A friend of mine, on receiving my Holi Greetings this week, writes back with an expletive as follows:
THIS IS A DAY OF GREAT JOY.....AND OF GREAT ENMITY.
ALSO A DAY WHEN WOMEN GET ROUGHED UP AND OFTEN RAPED.
I ADMIRE YOUR HOPES BUT PRABHU PRABHU PRABHU....DONT DEAL OUT THIS (another expletive) TO ME.
I don't know if my readers have had other such responses to greetings they have sent but, if so, I guess we usually keep them quiet or don't know how to respond to them?
I responded saying I responded saying:
"Dear ..., I quite understand your sentiments and am aware of some of the facts you mention.
"However, you and I were brought up on the custom that 'any excuse is good enough for a celebration'.
"If your celebration of your birthday becomes a source of envy and provocation to violence on the part of one of our neighbours just because you are alive, then should I stop sending you best wishes on your birthday, or should I avoid coming to your birthday party? No, I shall continue greeting everyone on every occasion for any festivity connected with births and weddings and "natural" anniversaries.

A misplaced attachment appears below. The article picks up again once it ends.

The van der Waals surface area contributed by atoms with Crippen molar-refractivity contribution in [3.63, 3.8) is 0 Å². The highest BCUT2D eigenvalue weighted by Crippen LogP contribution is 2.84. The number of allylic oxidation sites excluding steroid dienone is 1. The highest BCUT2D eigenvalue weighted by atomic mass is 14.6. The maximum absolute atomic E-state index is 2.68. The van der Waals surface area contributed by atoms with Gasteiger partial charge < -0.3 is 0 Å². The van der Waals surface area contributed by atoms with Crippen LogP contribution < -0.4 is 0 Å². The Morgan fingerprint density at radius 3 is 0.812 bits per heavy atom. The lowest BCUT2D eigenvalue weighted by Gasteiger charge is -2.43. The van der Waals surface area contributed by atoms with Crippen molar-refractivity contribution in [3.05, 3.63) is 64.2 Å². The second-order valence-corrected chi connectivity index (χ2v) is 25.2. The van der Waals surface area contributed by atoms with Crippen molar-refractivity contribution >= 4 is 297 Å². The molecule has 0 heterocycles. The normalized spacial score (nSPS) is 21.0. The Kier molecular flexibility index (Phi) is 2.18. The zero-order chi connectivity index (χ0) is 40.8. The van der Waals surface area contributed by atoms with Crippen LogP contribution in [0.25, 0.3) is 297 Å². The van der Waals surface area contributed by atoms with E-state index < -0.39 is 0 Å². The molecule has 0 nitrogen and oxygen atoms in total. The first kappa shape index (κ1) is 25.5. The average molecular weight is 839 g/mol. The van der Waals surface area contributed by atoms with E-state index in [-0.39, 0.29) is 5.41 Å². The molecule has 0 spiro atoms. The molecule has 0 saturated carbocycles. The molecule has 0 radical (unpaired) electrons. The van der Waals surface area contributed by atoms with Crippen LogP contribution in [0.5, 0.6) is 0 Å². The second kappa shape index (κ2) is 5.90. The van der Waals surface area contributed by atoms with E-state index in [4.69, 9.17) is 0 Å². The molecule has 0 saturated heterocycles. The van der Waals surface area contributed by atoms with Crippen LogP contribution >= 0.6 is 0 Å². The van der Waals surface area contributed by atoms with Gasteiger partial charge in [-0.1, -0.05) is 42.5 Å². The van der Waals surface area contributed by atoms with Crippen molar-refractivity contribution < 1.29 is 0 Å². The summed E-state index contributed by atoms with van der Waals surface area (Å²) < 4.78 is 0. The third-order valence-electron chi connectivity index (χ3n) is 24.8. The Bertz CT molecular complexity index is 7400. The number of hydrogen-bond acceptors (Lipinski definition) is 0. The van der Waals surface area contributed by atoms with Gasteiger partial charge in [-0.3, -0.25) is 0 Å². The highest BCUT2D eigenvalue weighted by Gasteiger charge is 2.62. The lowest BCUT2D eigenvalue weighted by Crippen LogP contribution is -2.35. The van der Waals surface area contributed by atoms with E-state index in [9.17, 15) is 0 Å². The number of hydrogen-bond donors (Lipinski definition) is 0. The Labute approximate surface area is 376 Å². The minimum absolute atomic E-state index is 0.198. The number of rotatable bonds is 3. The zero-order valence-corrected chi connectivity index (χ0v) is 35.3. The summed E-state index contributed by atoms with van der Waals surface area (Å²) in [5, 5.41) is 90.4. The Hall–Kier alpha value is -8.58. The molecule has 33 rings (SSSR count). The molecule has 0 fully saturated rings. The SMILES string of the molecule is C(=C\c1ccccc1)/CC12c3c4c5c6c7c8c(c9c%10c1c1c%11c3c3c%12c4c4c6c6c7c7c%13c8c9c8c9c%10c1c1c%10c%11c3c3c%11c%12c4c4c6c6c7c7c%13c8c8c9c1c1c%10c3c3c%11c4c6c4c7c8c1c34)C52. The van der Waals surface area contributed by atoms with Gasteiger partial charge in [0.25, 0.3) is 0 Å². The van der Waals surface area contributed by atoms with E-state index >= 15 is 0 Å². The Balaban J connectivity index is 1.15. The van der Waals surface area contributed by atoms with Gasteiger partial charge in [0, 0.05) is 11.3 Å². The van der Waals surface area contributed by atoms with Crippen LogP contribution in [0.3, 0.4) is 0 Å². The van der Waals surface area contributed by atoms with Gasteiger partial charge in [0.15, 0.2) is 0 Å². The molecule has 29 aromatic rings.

"However, you raise an important point: should I send out greetings on festivals that celebrate the "victory of good over evil", where evil is defined as either an individual or a group of people? For example, in this case, Holi, where it represents the victory by violence of one tribe of Vishnu worshippers against another tribe of Brahma worshippers who were for some reason allied with what we today call our Dalitbahujans but were then called asuras.
Anyway, I hereby forswear from henceforth sending out any greetings on any such day. I guess the others are mainly Diwali and Dussehra. Though I shall have to watch my step in relation to all festivals from now on!”